Monday, November 12, 2012

Dabbled in the Diddle and then Hit the Club!

WAE RTTY Contest - 2012
This past weekend was the WAE DX RTTY Contest. Another popular contest for this past weekend was the Japan International DX Contest. These obviously were not the only contest activities planned for this past weekend but both normally yield lots of activity world wide. The JIDX Contest was a SSB or voice contest and when I flipped the contesting coin on Friday to determine which contest I was going to operate in, of course, the RTTY contest won.

WAE RTTY Contest Breakdown
It was another busy weekend around our house so I did not have lots of time to dedicate to working the contest. No matter how busy the schedule, if I'm at home, I will always try to squeeze in a few hours anyhow. This weekend was no exception. I wanted to focus again on 10 meters with a side of 15 meters for the bulk of my activity. I know that I'm still missing Hawaii, South Dakota and Maine for my RTTY Worked All States (WAS) on 10 meters. I was hoping to once again attempt to snag those last needed states which upload to LOTW. I'm hoping to wrap that WAS band/mode up this winter. I have worked and confirmed all 50 States on 15 meter RTTY so I'm good there.

The band conditions were pretty fair. Lots of QSB on 10 meters in my neck of the woods. With some of the longer exchanges, that led to me asking for repeats, especially on Sunday. I think Saturday was much better, propagationally speaking. I did encounter a few problems with my older version of N1MM when it came to accepting QTC's from a few stations. The DX station was sending QTC's to me, which in the Ham Radio world references the passing of traffic, such as telegrams. I had specific problems with RA7A and RQ5D as N1MM kept telling me those exchanges were bad. I ended up having to save those QSO's with a temporary callsign and then go back and edit with the correct. Back in the day, (and still used today, even with modern technology) passing of messages was very popular.  QTC's are made up of receiving or sending already completed contacts from ones contest logbook. A successful QTC exchange would be me sending or receiving a previous contact consisting of the time of that contact, the callsign of the station worked and the serial number of that contact. 

For years I avoided the QTC exchange and little did I realize until a few years ago, how easy modern contest software makes exchanging QTC information. I only use N1MM for digital contests but the program is pretty darn smart. You can exchange QTC's with those outside of your continent. It's smart enough to know if I attempt to exchange QTC's with another station, let's say in North America, it would not even allow me to pull up the QTC screen. But, if I wanted to send or receive QTC's from anyone else, a simple use of CTL-Z brings up the QTC receive screen and another click of those same keys brings up the QTC send screen. If one was receiving QTC's, all you need to do is click on the received lines and the information is automatically populated into the log. If there is an error, the program will more than likely let you know this as well and even tell you which lines to repeat. That's a simple explanation but trust me, it's pretty easy and sure adds to the points score. For that which I used to avoid, I now embrace. :0)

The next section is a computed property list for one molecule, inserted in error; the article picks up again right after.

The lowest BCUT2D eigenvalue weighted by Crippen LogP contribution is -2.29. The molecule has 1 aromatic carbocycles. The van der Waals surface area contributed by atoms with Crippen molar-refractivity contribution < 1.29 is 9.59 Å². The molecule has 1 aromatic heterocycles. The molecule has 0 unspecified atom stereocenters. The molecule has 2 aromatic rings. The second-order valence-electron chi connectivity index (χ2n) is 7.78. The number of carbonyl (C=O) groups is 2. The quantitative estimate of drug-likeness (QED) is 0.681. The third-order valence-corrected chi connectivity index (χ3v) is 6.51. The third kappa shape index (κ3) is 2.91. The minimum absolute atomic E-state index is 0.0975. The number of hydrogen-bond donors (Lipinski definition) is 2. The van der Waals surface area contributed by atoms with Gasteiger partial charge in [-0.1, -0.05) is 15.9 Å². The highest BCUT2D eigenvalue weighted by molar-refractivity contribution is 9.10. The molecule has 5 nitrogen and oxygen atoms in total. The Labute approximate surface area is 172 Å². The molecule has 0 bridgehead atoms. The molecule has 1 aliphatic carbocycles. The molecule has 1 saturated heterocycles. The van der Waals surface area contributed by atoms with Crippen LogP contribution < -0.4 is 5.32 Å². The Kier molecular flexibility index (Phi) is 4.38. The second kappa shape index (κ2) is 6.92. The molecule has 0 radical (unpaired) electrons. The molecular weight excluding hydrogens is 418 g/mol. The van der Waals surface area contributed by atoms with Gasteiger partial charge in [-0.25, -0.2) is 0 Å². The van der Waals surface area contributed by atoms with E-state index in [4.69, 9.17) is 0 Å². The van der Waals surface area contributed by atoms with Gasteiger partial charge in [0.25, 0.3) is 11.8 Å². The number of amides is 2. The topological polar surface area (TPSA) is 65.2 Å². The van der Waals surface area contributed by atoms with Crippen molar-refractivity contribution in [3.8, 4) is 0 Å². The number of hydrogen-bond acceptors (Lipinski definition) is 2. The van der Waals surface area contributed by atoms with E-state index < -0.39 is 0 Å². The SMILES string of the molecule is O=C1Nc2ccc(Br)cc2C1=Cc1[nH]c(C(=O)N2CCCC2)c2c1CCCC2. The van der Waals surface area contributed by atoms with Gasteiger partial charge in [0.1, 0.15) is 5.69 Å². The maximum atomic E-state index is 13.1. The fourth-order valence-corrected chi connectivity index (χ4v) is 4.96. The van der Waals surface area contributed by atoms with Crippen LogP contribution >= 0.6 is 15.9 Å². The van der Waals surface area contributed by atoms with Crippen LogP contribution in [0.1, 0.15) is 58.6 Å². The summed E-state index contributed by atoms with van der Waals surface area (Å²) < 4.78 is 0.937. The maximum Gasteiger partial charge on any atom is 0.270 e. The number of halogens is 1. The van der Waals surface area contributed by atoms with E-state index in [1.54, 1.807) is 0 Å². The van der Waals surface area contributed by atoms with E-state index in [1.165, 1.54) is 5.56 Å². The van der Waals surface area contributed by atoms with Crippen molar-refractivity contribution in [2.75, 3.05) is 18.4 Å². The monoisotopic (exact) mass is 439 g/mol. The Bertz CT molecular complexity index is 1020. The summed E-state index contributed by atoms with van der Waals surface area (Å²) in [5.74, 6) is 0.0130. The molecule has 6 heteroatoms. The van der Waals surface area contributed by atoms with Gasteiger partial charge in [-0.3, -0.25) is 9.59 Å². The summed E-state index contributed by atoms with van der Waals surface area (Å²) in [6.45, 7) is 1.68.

Club Log 
 Inspired by Larry, N1TX who has used Club Log for several years, I had decided to give it a try. I must say, I'm once again impressed with hams and their software. Club Log allows an account holder to upload their log and will make available a very nice search feature so others can see if they are in your logbook. There is also some great statistical data available to you, once you upload your logbook. I found that HRD (Ham Radio Deluxe) had incorrectly populated the wrong entity into a handful of my contacts and Club Log identified those and sent me an email telling me! Anyhow, Club Log is my new best friend. If you have not tried it, I could recommend it. 

As we have several inches of snow on the ground and have dipped well below zero on temperatures recently, I have a new source of QRN that has reared it's ugly head. My noise blanker does work in limiting electrical interference  I'm hearing but at least with my Icom, using a NB during a crowded CW contest leads to more "splatter" and reduces the efficiency of the CW filters, making it harder to copy weaker stations. So, I guess it's time to drag my trusty portable AM radio outdoors and take a walk. With the BIG contest looming beginning on the 23rd (actually 24th in UTC time) of November, this is one thing I would like to find and resolve. Our electric company (GVEA) has been awesome to work with regarding power line noise. 

It's heard to believe the holiday season is upon us! I'm not sure where this year went and time sure does feel like it goes faster the older I get. I have CQ World Wide CW and the ARRL 10 Meter Contest in my sights! December involves the first day of winter and our shortest day, yielding approximately 5 hours or less of daylight. Our temperatures will be dropping well below zero and staying there, except during the occasional Chinook that blows through. Ham Radio is my savior when it comes to mentally surviving Alaskan winters. I enjoy contest season almost as much as the summer season here in Alaska. Almost... 

1 comment:

  1. Hi Phil, TU fer the contact in WAE RTTY, I just recently signed up with club log, will let you how it goes, thanks again, I enjoy your bolgs.

    73 de Joe KJ8O